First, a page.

Monday, May 12, 2014

Matisse and more (plus another view of The Shard)

Don't Cut This Out
On Saturday I watched a very illuminating BBC 2 Culture Show Special which produced a well over-due reappraisal of some of the key Women artists who were involved in the Pop art movement which peaked in the 1960s in the USA and Europe.

It then occurred to me that while I was visiting other less mainstream Contemporary Art galleries there was a danger that I'd miss out on the really big ticket events going on - I'd seen the  Richard Hamilton retrospective but even though I had heard good things about the Matisse Cut-Outs I had not got around to seeing it, so on Sunday (yesterday) I decided to put this right.

Well the first thing to say is that there's a lot of it- for someone over 80 with health problems it's pretty amazing in terms of quantity alone.
Having highlighted the quantity I would not wish to detract from the quality - some of it is amazing - I'm reminded of what Nick Pearson tole me (and others )  at OPEN Ealing  to paraphrase Artists find a problem and look to solve it - I think this is one good explanation anyway - what Henri did in his cut out phase was solve several, the cut-outs are very much about the composition 'question' (as well as the health question) - how Matisse manages to make cut outs also appear 3 dimensional is impressive to say the least.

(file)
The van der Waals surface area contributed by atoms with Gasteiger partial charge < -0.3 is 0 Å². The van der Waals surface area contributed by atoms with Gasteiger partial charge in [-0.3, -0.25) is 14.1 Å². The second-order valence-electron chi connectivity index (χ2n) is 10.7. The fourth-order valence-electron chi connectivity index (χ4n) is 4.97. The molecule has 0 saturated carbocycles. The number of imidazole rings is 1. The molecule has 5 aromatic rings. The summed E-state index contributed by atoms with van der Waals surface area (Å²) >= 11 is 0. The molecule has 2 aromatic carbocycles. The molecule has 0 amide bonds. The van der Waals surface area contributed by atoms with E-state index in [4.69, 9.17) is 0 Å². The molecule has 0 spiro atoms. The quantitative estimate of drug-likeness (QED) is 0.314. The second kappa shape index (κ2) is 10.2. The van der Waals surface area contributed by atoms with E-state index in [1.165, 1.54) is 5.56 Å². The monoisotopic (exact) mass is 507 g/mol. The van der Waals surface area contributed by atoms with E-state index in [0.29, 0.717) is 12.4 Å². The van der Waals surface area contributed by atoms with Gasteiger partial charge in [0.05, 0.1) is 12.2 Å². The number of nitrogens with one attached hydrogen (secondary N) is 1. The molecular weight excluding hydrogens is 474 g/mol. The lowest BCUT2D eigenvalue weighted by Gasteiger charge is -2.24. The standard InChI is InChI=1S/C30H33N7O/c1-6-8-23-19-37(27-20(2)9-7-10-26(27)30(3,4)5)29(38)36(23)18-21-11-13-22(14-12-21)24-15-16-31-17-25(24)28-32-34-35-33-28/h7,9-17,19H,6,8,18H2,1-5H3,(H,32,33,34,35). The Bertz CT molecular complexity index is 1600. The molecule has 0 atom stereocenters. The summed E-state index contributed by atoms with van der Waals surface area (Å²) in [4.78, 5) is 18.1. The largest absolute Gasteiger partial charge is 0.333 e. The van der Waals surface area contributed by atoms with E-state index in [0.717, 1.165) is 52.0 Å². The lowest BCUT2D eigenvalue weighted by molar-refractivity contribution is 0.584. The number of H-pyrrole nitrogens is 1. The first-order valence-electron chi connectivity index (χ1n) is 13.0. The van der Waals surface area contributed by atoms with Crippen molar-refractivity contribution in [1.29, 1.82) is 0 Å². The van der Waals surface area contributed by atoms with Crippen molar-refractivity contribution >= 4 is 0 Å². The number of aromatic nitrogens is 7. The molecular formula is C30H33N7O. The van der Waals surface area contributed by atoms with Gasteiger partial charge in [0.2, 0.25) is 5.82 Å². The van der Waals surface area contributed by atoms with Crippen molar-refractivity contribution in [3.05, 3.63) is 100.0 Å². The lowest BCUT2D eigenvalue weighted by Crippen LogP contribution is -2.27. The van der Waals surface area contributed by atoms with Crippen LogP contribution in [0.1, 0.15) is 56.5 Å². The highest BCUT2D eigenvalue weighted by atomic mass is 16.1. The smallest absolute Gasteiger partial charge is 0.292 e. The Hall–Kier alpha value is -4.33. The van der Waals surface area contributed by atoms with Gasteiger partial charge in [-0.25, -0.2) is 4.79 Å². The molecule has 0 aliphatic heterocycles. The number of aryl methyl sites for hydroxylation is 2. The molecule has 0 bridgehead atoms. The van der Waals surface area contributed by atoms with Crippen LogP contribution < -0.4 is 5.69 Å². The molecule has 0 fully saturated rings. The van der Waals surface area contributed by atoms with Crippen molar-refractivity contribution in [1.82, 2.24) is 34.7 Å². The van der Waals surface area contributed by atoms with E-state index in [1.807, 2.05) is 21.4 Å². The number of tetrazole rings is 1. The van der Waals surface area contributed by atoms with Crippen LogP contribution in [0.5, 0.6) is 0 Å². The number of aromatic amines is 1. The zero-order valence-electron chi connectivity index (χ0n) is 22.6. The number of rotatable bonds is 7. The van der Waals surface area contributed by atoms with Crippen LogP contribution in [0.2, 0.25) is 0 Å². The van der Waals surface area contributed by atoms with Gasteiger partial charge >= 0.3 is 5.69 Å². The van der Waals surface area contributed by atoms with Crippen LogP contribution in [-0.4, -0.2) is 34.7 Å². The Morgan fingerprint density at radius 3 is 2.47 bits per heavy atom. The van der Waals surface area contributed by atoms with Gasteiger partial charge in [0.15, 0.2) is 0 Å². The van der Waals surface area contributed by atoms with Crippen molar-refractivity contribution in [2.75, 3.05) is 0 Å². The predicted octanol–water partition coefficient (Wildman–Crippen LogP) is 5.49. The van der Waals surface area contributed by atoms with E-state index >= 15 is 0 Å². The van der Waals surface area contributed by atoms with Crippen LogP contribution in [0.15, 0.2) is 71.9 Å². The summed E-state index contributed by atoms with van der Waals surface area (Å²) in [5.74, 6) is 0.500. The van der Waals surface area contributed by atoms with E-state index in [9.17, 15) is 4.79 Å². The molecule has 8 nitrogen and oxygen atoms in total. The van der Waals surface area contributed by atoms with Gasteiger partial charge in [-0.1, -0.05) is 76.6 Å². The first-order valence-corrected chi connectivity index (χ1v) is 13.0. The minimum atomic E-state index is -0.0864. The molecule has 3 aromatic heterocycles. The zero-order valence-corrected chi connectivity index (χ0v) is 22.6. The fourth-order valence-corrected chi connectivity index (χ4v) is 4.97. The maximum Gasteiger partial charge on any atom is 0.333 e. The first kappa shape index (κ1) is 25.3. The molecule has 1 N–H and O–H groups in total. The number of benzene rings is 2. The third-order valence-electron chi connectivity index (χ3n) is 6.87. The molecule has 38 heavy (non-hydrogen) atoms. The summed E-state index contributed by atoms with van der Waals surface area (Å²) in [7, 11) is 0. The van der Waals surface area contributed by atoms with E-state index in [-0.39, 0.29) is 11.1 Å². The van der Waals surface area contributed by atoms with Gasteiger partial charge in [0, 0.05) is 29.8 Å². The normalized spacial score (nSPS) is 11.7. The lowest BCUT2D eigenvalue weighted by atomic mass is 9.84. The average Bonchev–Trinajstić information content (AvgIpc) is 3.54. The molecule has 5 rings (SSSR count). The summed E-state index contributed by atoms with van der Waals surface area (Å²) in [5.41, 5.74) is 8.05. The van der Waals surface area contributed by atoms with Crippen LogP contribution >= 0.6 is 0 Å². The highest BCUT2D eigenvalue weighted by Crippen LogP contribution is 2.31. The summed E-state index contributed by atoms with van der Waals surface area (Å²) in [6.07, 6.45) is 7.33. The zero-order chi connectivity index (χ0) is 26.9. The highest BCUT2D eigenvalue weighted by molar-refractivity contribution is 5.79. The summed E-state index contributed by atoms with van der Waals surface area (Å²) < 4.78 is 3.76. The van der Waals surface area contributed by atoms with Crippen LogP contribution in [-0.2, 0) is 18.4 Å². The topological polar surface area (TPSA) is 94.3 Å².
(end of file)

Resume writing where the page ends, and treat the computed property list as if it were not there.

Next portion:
To see the iconic Blue Nudes and The Snail amongst others was both a treat and a privilege, I will try and visit again at a time when the crowds allow for more contemplation.
Extending but not soon enough

Generally when I'm at Tate Modern I take a look at the Mark Rothko 'Seagrams' sadly this is not possible at present (some work going on) but this did give me the chance to enjoy a couple of things I'd not seen before.

One was a pioneer/forerunner of Pop Art Alex Katz, I particularly like the Full Moon (1988) - Katz has noticeably influenced YBAs like Julian Opie I also saw a knowing  Video  by Omar Fast called The Casting

Still on balance it will be good when the Tate Modern extension comes online.

Shard View

It's amazing to see this architectural statement  on London's historic skyline - what does it say about London?- I'm not sure, but it does not shout decline that's for sure..

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